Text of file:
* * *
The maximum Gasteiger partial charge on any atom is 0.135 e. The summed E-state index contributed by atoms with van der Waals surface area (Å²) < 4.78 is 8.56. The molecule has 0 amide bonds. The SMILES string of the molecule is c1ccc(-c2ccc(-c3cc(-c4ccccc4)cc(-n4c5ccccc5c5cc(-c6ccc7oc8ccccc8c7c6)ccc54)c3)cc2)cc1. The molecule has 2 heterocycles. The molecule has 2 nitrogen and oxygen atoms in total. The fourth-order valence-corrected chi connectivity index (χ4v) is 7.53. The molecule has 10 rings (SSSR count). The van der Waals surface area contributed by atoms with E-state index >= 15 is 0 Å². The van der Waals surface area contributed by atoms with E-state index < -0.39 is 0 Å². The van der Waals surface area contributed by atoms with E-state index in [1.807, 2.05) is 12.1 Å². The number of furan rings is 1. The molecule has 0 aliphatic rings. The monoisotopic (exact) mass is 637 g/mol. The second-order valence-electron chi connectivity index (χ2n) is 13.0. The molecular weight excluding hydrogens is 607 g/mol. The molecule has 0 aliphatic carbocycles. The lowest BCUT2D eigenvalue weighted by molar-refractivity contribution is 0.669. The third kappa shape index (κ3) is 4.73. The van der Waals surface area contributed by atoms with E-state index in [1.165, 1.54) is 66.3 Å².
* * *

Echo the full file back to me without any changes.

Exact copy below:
The maximum Gasteiger partial charge on any atom is 0.135 e. The summed E-state index contributed by atoms with van der Waals surface area (Å²) < 4.78 is 8.56. The molecule has 0 amide bonds. The SMILES string of the molecule is c1ccc(-c2ccc(-c3cc(-c4ccccc4)cc(-n4c5ccccc5c5cc(-c6ccc7oc8ccccc8c7c6)ccc54)c3)cc2)cc1. The molecule has 2 heterocycles. The molecule has 2 nitrogen and oxygen atoms in total. The fourth-order valence-corrected chi connectivity index (χ4v) is 7.53. The molecule has 10 rings (SSSR count). The van der Waals surface area contributed by atoms with E-state index >= 15 is 0 Å². The van der Waals surface area contributed by atoms with E-state index < -0.39 is 0 Å². The van der Waals surface area contributed by atoms with E-state index in [1.807, 2.05) is 12.1 Å². The number of furan rings is 1. The molecule has 0 aliphatic rings. The monoisotopic (exact) mass is 637 g/mol. The second-order valence-electron chi connectivity index (χ2n) is 13.0. The molecular weight excluding hydrogens is 607 g/mol. The molecule has 0 aliphatic carbocycles. The lowest BCUT2D eigenvalue weighted by molar-refractivity contribution is 0.669. The third kappa shape index (κ3) is 4.73. The van der Waals surface area contributed by atoms with E-state index in [1.165, 1.54) is 66.3 Å².